Rabbit Urinary Tract Issues by Dr. Carolynn Harvey DVM
presented at Northern California Bunnyfest May 4, 2014
Care for Rabbits with urinary problems

By Marinell Harriman
Dr Carolynn Harvey, Chabot Veterinary Hospital

Signs of urinary tract disease that might prompt an exam by your veterinarian include new scalding, urine soiling, change in litter box habits, straining, blood in the urine, thick sludge, drinking and/or urinating more. UTI issues may be treated and be cured. Taking good care of a rabbit with UTI symptoms is essential.

If your bunny is diagnosed with urinary disease, the home care that you will provide will consist of following veterinary instructions and giving prescribed medications. Your diligence in support and preventive care and treatment will aid in your bunny's recovery and possibly prevent recurrence.

Bladder sludge or stones

After a bladder stone has been surgically removed and/or a bladder infection has been resolved, your veterinarian may want your keep your bunny's urine diluted (USG under 1.010). The good news is that this can often be done with diet.

Dr. Carolynn Harvey put together this high-fluid diet several years ago for convalescent bunnies who were recovering from bladder stone problems. It works very well.

Leafy greens: 4 large handfuls
Root/stalk: 4 oz
Fresh fruit: 1/2 oz
Wet pellets: 1 tbsp
Unlimited grass hay

If your bunny has kidney or bladder disease, your veterinarian may advise you to avoid feeding banana, dried fruit, squash, or melon. Regular monitoring and test results may suggest other diet adjustments, along with medical care and treatment.

Caring for incontinent rabbits

Some illnesses or injuries that are unrelated to the urinary tract may nonetheless result in urinary problems for a bunny and caregiver. Injured bunnies may experience incontinency (the involuntary excretion of urine), but this is often caused by leakage from an overly full bladder. A bunny who cannot empty his/her bladder will need help. You must express the bladder 2-3 times a day. Your veterinarian can show you how to do this.

On the other hand, many disabled rabbits are perfectly capable of holding urine and then releasing it when the bladder is full. Unfortunately, a disabled rabbit is not often able to posture in a way that directs the urine stream away from the body. This results in soaked fur and skin, which in time leads to urine scald.

When you first notice wet fur on the hindquarters, you may try rinsing the area and blotting it dry. However, with a daily routine of rinsing and drying, you may be surprised when you begin to notice the chafing of the skin under the wet fur. Pay attention to the skin! It can quickly deteriorate into a painful condition.

Prevention of urine scald: Whether your bunny is wet from inadequate posturing or from bladder leakage, the first thing to do is to trim away all wet fur with electric clippers, and then gently clean the skin with warm water or a pH balanced cleanser. Warm-water bathing should be done on as small an area as possible. Frequent wetting of the fur even from bathing will damage the skin.

My most important cleaning tool is a 7-inch tapered barber's comb. It can be used with warm water or with a human (perineal/personal) cleanser, which is safe if applied to areas that the bunny can't lick. An all-around good cleanser is clorhexidine solution (Nolvesan) dispensed by your veterinarian. You simply squirt the cleanser onto the soiled area, and then work the comb from underneath. Blot dry and then apply a protective ointment to rebuild the skin's moisture barrier. The major protective ointment ingredients are either petrolatum or lanolin. I've had positive results with petrolatum, but that's a personal choice.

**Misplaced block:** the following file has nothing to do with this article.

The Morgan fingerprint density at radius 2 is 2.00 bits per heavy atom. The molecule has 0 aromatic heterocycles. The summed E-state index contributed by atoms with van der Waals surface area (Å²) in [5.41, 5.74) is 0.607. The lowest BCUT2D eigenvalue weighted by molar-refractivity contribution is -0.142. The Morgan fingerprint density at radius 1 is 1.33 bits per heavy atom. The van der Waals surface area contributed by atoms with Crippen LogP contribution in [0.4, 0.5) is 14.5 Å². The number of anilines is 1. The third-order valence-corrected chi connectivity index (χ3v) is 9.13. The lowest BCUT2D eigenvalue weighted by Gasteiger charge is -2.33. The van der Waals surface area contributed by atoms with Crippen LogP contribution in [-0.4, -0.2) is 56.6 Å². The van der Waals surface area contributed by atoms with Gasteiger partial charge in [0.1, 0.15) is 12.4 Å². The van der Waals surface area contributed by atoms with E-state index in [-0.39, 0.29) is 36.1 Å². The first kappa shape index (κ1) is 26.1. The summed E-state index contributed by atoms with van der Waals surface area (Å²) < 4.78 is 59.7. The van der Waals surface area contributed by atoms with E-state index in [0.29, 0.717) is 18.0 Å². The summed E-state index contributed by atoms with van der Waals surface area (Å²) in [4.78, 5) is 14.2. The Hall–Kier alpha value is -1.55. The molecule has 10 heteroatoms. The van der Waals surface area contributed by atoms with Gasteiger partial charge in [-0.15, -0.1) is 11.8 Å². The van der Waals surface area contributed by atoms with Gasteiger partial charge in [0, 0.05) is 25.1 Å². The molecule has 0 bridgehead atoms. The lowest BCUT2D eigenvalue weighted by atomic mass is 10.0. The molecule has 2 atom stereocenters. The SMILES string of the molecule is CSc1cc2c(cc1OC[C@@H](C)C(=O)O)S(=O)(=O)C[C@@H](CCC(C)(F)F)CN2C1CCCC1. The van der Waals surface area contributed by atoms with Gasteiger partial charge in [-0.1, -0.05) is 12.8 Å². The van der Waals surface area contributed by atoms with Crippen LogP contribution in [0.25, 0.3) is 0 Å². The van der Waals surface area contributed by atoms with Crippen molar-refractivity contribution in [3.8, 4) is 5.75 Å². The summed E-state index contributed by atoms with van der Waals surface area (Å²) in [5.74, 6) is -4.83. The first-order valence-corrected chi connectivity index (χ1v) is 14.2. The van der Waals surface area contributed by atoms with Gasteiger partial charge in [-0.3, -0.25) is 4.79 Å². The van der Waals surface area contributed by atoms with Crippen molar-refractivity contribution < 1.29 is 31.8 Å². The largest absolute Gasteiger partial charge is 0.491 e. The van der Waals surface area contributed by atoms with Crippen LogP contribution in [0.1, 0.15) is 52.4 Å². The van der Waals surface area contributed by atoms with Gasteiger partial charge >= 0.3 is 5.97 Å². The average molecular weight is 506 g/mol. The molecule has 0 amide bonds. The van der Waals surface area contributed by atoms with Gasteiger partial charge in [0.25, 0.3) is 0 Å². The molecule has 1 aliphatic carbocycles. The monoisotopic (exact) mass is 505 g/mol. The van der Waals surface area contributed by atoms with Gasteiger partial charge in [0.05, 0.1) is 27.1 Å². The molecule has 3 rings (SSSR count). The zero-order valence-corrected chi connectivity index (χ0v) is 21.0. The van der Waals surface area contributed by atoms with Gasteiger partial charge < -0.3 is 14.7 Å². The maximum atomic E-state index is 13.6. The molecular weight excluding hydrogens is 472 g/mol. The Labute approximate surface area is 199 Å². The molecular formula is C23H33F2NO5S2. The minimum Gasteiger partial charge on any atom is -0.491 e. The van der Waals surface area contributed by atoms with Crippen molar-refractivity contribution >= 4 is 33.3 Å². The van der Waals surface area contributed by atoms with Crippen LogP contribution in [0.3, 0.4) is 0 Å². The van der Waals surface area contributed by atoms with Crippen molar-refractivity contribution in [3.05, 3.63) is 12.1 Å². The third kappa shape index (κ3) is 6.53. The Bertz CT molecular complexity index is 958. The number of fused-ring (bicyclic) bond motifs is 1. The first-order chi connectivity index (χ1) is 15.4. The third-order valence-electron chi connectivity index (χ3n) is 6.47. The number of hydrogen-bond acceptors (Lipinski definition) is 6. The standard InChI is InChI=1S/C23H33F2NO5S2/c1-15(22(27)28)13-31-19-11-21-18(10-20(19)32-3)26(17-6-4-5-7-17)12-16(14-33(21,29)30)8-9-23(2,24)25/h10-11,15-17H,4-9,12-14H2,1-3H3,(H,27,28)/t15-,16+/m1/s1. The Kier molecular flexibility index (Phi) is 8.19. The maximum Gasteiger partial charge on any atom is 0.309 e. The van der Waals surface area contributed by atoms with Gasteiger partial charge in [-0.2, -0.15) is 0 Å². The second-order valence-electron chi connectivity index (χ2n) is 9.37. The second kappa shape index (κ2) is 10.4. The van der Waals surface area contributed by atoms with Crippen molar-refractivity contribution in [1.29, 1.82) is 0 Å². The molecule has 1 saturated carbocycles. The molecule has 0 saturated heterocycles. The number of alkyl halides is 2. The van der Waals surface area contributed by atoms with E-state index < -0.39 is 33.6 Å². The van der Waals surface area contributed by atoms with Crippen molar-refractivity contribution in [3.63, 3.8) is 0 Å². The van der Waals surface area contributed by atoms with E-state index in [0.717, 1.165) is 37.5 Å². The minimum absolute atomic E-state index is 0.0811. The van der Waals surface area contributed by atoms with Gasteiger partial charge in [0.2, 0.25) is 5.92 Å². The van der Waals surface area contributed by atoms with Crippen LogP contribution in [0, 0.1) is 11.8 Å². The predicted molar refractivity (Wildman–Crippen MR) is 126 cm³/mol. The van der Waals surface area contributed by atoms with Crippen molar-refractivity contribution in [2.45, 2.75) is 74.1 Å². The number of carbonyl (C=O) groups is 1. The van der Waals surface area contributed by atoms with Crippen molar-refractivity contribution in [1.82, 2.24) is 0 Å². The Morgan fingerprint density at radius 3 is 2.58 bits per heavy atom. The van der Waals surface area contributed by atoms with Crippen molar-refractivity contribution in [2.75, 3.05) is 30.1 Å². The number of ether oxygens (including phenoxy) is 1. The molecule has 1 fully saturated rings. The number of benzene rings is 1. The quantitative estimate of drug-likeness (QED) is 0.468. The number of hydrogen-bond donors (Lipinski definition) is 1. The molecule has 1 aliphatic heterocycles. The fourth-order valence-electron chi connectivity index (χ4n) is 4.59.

Other options might include herbal healing salves (check with your veterinarian as to safe ones to use on rabbits) and if infection is involved, you may have periods of applying an antibiotic ointment, such as Silvadene.

The importance of wicking: Treating wet fur and subsequent urine scald can be greatly circumvented by keeping bunny's bottom served by wicking devices. This consists of an absorbent-bedding liner (i.e. a cotton terry-cloth towel) underneath fake fleece rugs or Palace bedding. The synthetic fibers of the bedding allow the urine to drain to through. The absorbent towel under the rug further wicks the moisture downward, leaving the upper layer (next to the bunny) dry.

In principle, diapers do the same thing-wick moisture away from the body. Diapers are especially useful if the urine is saturating an area higher up the hindquarters without falling into the flow-through bedding. Because diapers wrap around the body, they catch all the moisture. Diapers can be fastened either frontwards or backwards, depending on what is easiest for you. The important thing is to punch a tail hole in the middle to anchor the tail and slash the inner-leg edges so that they follow the contour of bunny's legs.

Insect netting: Even when dry, bunnies who have urine residue on their fur will attract insects, leaving them vulnerable to fly strike. For this reason, bunnies with urinary problems should be kept indoors only. However, flies have a way of sneaking in, and it's a good practice to use a flea comb on your bunny's tail area daily. If mild weather permits some supervised outdoor time in a pen, make sure that the pen is covered on all sides and top with mosquito netting or vinyl window screening, Window screening is long lasting and provides excellent insect protection for special-needs bunnies.

The goal of support care at home, for any medical condition, is to provide the best possible environment along with the greatest physical comfort.

Designed by James Farris